Daniel A. Rabuzzi studied folklore and mythology in college and graduate school, and keeps one foot firmly in the Other Realm. His fiction and poetry have appeared in Sybil’s Garage, Shimmer, ChiZine, Lady Churchill’s Rosebud Wristlet, Abyss & Apex, Goblin Fruit, Mannequin Envy and Scheherezade’s Bequest. The Choir Boats, the first volume of his Longing for Yount series, was published through ChiZine Publications in 2009, followed by the second volume, The Indigo Pheasant, in 2012.
He has had twenty scholarly and professional articles published on subjects ranging from fairytale to finance. A former banker, Daniel earned his doctorate in 18th-century history, with a focus on issues of family, gender and commerce in northern Europe. He is now an executive at a global non-profit organization that provides educational materials to children from under-resourced and traditionally marginalized communities. Daniel lives in New York City with his wife and soul-mate, the artist Deborah A. Mills, along with the requisite two cats.
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“[Rabuzzi exercises] an exuberance, an ebullience, a delight in language.”
“An ambitious chimera of a tale. Rabuzzi instills his prose with considerable wit, humor and a joyous use of language, his love of literature and history filling every page.”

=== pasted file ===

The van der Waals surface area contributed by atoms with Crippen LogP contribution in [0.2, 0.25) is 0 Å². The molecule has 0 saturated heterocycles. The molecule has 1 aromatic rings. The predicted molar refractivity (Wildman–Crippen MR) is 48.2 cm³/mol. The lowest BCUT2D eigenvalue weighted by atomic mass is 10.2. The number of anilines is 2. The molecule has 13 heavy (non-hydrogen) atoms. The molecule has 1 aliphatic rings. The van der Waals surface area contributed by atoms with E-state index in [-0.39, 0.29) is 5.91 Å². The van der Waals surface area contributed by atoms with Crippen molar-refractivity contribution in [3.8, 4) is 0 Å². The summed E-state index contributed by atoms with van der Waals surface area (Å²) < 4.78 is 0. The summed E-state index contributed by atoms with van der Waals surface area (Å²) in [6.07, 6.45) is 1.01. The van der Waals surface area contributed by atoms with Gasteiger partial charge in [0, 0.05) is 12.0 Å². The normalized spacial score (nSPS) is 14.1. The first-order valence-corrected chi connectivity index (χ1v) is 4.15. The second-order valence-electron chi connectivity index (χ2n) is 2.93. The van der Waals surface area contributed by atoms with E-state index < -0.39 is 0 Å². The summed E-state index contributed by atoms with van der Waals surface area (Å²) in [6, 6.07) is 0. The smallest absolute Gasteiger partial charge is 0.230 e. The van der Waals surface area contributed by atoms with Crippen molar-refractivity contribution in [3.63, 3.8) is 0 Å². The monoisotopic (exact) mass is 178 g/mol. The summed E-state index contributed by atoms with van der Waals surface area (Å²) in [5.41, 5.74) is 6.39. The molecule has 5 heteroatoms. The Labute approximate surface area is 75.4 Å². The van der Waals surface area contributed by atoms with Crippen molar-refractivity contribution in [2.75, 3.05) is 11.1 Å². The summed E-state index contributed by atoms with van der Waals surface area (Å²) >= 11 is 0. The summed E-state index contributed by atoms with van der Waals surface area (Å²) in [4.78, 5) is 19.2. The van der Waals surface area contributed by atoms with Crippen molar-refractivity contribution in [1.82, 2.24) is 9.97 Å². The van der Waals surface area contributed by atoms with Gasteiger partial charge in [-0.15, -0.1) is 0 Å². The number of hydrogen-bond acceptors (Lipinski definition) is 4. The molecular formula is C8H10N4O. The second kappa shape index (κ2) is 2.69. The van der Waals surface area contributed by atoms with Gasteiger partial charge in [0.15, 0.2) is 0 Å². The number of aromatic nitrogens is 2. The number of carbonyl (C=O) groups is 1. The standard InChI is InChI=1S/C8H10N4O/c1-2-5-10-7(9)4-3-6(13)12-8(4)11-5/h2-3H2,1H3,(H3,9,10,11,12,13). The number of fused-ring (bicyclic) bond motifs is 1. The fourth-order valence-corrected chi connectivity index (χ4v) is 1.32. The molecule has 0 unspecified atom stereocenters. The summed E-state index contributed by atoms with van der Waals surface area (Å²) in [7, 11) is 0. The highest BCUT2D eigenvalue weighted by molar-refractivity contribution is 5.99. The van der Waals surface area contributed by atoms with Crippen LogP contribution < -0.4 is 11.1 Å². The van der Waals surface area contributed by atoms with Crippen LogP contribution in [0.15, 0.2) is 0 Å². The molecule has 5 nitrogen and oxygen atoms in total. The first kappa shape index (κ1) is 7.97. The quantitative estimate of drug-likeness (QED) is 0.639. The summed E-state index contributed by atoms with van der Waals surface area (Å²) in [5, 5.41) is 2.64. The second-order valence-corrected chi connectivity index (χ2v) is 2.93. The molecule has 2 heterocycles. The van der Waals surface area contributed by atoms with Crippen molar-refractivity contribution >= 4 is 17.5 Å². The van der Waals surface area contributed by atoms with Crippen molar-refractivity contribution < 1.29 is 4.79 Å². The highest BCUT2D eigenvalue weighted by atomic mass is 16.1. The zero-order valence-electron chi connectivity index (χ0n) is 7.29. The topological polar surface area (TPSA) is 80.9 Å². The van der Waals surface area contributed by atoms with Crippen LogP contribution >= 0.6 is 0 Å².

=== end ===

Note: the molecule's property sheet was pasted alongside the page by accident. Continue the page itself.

—The Crow’s Caw
“(A)n auspicious debut . . . a muscular, Napoleonic-era fantasy that, like Philip Pullman’s Dark Materials series, will appeal to both adult and young adult readers. There’s a Dickensian vibrancy . . . to Rabuzzi’s book; it’s filled with outsized characters, colorful slang, outrageous coincidences, buried secrets, stunning revelations, and star-crossed lovers.”
—Paul Witcover, Realms of Fantasy Magazine
“The Choir Boats mixes all the best elements of folklore, Georgian romance, and fantasy to produce an eloquently crafted tale. . . . The tale is a significant contribution to the field of fantasy. . . . The Choir Boats is Gulliver’s Travels crossed with The Golden Compass and a dollop of Pride and Prejudice. Rabuzzi has a true sense of wonder. . . . I cannot praise Daniel Rabuzzi or The Choir Boats enough. This story is unique (and) an instant classic of fantasy, and perhaps even the co-progenitor (with Novik, Clarke, and a few others) of a new subgenre in speculative fiction.”
—John Ottinger, Grasping for the Wind
“It’s clear that Rabuzzi had an immense amount of fun writing the book, and I think most readers who enjoy a fantastical and playful yarn will have as much fun reading it. It’s a story that can be read aloud or to oneself, breezed through quickly or slowly savored a chapter a night. The novel will appeal to both young and older readers.”
—Katherine Petersen, The Specusphere